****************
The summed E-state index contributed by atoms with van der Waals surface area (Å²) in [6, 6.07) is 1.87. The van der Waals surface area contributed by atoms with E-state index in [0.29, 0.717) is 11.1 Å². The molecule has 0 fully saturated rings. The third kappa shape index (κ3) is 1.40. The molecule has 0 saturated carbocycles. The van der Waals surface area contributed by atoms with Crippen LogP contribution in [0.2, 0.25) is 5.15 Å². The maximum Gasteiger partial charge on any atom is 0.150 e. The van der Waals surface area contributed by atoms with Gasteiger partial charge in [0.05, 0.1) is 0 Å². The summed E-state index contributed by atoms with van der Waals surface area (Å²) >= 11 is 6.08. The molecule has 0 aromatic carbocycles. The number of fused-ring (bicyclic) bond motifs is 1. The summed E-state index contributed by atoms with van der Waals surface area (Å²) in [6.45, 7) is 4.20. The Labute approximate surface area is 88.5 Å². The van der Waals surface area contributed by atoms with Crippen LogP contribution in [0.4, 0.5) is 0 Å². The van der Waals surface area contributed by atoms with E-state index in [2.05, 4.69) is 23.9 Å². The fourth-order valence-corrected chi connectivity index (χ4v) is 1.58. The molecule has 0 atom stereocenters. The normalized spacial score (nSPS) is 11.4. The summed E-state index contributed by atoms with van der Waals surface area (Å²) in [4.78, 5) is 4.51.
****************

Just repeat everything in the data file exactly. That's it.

The summed E-state index contributed by atoms with van der Waals surface area (Å²) in [6, 6.07) is 1.87. The van der Waals surface area contributed by atoms with E-state index in [0.29, 0.717) is 11.1 Å². The molecule has 0 fully saturated rings. The third kappa shape index (κ3) is 1.40. The molecule has 0 saturated carbocycles. The van der Waals surface area contributed by atoms with Crippen LogP contribution in [0.2, 0.25) is 5.15 Å². The maximum Gasteiger partial charge on any atom is 0.150 e. The van der Waals surface area contributed by atoms with Gasteiger partial charge in [0.05, 0.1) is 0 Å². The summed E-state index contributed by atoms with van der Waals surface area (Å²) >= 11 is 6.08. The molecule has 0 aromatic carbocycles. The number of fused-ring (bicyclic) bond motifs is 1. The summed E-state index contributed by atoms with van der Waals surface area (Å²) in [6.45, 7) is 4.20. The Labute approximate surface area is 88.5 Å². The van der Waals surface area contributed by atoms with Crippen LogP contribution in [0.4, 0.5) is 0 Å². The van der Waals surface area contributed by atoms with E-state index in [2.05, 4.69) is 23.9 Å². The fourth-order valence-corrected chi connectivity index (χ4v) is 1.58. The molecule has 0 atom stereocenters. The normalized spacial score (nSPS) is 11.4. The summed E-state index contributed by atoms with van der Waals surface area (Å²) in [4.78, 5) is 4.51.